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News Pakistan

Published Date: Feb 14, 2012


Bilateral cooperation between Pakistan and India can turn the climate change threat into an opportunity for ensuring peace and prosperity in both countries as well as in South Asian region, said delegates from India and Pakistan while speaking at the track-II dialogue here on Monday. They stressed for further and continuous dialogue in order to devise a regional strategy to deal with the existential threat of climate change and to provide a participatory and policy-oriented assessment of environment, natural resources and their implications for South Asia.
They said it at the opening day of 3-day track-II dialogue titled ‘Pakistan-India Track II Dialogue on (Climate) Change for peace’ organized by Sustainable Development Policy Institute (SDPI) and Center for Science and Environment (CSE), India with the support of Heinrich Boll Stiftung (HBS) here on Monday. The event prompts to develop an actionable agenda for climate change in Pakistan and India in the areas of water, energy, gender, climate change adaptation and livelihood aiming at normalization of relations between India and Pakistan by engaging experts and civil society representatives from both sides in Track-2-consultations on issues of mutual interest.
Chairing the opening session, Dr Ishfaq Ahmad, Advisor Planning Commission of Pakistan on Climate Change and Development emphasized that India and Pakistan are facing common adversaries in the shape of climate change that needs collective response to deal with it. He said, we must at least narrow down the gap particularly on water, if not on all issues, and institutionalize and devise appropriate strategies for climate change adaptation.
Britta Peterson, Country Director, Heinrich Boll Stiftung (HBS) Pakistan urged the delegates to take the advantage of this platform and come up with new and practical ideas. “Gravity of situation needs concrete efforts to carve out a realistic roadmap for Indo-Pak collaboration on combating climate change and to provide comprehensive, policy-relevant, science-based assessment of environment in South Asia to policy maker” she added.
Shafqat Kakakhel, Senior Advisor SDPI, and Former Deputy Executive Director, United Nations Environment Programme (UNEP) spoke the on need of collaboration between India and Pakistan and South Asian countries on climate change.
He said Pakistan and India must discuss and explore vistas of cooperation on climate change as both countries have an integrated ecological system with shared natural resources adding that only regional cooperation can help to address the existential threats of climate change. He said water availability in the region is highly susceptible due to climate change which affects glacial melt and monsoon system that feeds the rivers in sub-continent. He was of the view that SAARC can be instrumental and must serve as principle vehicle for sub-regional cooperation on issues related to environment, climate change and socio-economic development in the region. “However, there is a negligible progress on translating the SAARC commitments made at Dhaka and Thimphu Summits into practical actions, mainly due to lack of political will, weak environmental cooperation in the region and absence of a serious attitude of countries towards SAARC” he maintained.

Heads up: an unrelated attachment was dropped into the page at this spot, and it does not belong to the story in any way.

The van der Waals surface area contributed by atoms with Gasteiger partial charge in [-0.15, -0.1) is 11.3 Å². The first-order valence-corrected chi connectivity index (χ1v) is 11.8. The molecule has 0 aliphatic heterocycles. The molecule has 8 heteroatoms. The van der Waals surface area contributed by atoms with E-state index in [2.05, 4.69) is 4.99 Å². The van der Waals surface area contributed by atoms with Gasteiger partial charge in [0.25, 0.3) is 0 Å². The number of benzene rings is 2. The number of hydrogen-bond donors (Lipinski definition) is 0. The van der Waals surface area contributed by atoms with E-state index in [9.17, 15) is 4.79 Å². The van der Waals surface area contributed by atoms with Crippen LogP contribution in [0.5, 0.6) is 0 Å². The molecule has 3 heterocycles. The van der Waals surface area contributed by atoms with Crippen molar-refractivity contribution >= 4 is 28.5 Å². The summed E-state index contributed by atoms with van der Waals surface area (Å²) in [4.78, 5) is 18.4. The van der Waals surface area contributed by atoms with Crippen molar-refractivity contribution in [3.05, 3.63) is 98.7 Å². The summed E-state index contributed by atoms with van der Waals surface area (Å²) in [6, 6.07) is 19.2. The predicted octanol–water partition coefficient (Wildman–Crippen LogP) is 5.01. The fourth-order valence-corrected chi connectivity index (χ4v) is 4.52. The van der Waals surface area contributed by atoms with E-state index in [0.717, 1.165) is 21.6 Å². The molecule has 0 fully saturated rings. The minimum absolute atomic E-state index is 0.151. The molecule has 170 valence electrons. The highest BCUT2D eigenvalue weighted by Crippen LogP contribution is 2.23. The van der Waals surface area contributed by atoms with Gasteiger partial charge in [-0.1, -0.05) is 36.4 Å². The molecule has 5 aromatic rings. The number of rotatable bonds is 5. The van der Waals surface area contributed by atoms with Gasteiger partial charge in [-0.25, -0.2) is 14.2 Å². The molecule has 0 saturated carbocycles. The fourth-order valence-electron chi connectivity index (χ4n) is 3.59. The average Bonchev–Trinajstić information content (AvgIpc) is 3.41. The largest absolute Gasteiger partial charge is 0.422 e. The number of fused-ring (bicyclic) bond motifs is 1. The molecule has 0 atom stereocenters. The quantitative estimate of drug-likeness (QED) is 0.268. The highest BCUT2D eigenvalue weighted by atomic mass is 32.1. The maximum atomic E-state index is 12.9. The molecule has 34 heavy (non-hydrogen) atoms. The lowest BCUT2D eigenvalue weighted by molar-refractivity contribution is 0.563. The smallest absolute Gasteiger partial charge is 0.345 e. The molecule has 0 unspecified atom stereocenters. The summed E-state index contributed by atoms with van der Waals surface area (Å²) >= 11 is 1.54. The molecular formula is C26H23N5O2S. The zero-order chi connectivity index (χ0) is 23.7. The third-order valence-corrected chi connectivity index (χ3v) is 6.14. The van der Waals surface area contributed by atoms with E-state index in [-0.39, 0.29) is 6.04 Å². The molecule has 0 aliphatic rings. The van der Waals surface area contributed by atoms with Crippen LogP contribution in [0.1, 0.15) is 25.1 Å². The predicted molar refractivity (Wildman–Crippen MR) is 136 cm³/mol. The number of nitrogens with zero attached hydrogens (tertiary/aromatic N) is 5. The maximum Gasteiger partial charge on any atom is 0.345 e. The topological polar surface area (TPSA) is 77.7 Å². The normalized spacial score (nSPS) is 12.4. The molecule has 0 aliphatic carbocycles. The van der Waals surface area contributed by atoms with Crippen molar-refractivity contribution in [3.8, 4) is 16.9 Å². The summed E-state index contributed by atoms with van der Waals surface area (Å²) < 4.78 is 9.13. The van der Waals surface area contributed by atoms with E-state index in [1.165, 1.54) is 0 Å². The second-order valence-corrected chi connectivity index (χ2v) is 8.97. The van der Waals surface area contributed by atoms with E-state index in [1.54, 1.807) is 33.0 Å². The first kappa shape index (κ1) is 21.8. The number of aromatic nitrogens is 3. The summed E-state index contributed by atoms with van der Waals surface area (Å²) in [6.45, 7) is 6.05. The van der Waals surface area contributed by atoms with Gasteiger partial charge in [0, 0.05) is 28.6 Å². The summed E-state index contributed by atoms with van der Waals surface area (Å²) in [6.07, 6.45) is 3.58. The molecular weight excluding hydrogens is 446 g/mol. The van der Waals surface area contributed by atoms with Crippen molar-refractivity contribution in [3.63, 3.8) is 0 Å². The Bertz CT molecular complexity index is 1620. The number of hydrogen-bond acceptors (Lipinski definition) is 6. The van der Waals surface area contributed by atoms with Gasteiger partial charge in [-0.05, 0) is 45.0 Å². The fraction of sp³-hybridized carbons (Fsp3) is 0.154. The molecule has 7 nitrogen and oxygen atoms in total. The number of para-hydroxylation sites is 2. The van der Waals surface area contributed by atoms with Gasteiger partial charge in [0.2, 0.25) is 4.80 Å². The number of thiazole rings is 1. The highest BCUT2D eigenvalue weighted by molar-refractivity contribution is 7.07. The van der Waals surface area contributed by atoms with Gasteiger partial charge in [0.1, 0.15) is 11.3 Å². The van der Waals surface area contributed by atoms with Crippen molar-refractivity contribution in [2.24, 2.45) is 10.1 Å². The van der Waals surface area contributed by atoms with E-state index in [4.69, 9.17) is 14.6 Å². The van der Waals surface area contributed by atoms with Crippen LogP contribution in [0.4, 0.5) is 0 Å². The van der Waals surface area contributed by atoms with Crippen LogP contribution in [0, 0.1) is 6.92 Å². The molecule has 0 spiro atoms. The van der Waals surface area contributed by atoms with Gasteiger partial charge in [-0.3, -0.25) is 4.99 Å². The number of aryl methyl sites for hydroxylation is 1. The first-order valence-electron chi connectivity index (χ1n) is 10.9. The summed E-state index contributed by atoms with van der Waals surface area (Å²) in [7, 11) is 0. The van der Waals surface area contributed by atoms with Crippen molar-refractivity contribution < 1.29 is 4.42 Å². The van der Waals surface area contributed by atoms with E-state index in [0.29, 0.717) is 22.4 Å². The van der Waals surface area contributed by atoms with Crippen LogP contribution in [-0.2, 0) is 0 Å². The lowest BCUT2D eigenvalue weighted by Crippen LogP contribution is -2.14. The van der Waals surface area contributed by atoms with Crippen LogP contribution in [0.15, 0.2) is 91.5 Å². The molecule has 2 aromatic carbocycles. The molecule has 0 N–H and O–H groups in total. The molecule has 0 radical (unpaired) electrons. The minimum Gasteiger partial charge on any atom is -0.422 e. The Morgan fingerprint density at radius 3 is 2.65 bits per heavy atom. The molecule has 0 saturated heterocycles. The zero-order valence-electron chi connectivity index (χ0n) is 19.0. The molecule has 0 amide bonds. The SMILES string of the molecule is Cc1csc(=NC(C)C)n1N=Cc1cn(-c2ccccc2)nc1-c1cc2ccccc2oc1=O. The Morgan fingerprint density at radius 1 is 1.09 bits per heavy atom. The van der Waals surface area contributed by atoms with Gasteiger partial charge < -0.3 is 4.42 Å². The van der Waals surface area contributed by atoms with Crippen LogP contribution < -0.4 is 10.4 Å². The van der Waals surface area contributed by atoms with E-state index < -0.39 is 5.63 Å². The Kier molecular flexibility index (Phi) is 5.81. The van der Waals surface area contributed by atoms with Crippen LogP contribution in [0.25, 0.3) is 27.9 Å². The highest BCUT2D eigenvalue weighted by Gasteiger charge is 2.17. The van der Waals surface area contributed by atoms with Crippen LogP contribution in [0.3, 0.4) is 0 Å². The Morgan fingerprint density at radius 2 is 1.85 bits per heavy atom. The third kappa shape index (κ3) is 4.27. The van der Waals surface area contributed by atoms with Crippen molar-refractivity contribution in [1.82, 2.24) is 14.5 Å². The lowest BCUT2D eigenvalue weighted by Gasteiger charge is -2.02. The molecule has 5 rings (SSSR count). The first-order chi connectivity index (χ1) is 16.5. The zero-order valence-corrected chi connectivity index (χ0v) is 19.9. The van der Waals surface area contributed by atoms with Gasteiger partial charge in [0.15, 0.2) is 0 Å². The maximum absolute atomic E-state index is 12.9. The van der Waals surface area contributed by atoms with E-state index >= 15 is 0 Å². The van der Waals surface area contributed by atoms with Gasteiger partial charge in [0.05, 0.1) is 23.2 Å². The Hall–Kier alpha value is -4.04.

Axel Harneit Sievers, Country Director, Heinrich Boll Stiftung (HBS) India, said dialogue on climate change between two countries is essential to systematically improve relations and particularly discuss issues where both countries have a common position.
Shakeel Ahmad Ramay, Senior Research Associate, SDPI briefed participants about the objectives and goals of conference and maintained track-II dialogue is aimed at providing platform for experts and people across the border to come and discuss the possibilities for cooperation under climate change regime with joint research-policy-action and sharing of technology, knowledge and experiences.
Sanjay Vashist, Programme Advisor Climate Change, Heinrich Boll Foundation, India Office said, climate change threat can be converted in to an opportunity through effective bilateral talks and coordination between the two countries.
He further added that climate change poses serious threats to development process in South Asia and we must need to move ahead leaving behind minor differences in mutual benefit of billions of people in South Asia.
Earlier, a documentary on climate change was screened which is produced by Sustainable Development Television (SDTV) team and its Editor, Tahir Dhindsa. The documentary gave an overview of state of environment, depleting natural resources, developmental challenges while underlining the need for SA regional cooperation in general and between India and Pakistan in particular on issues of common interest.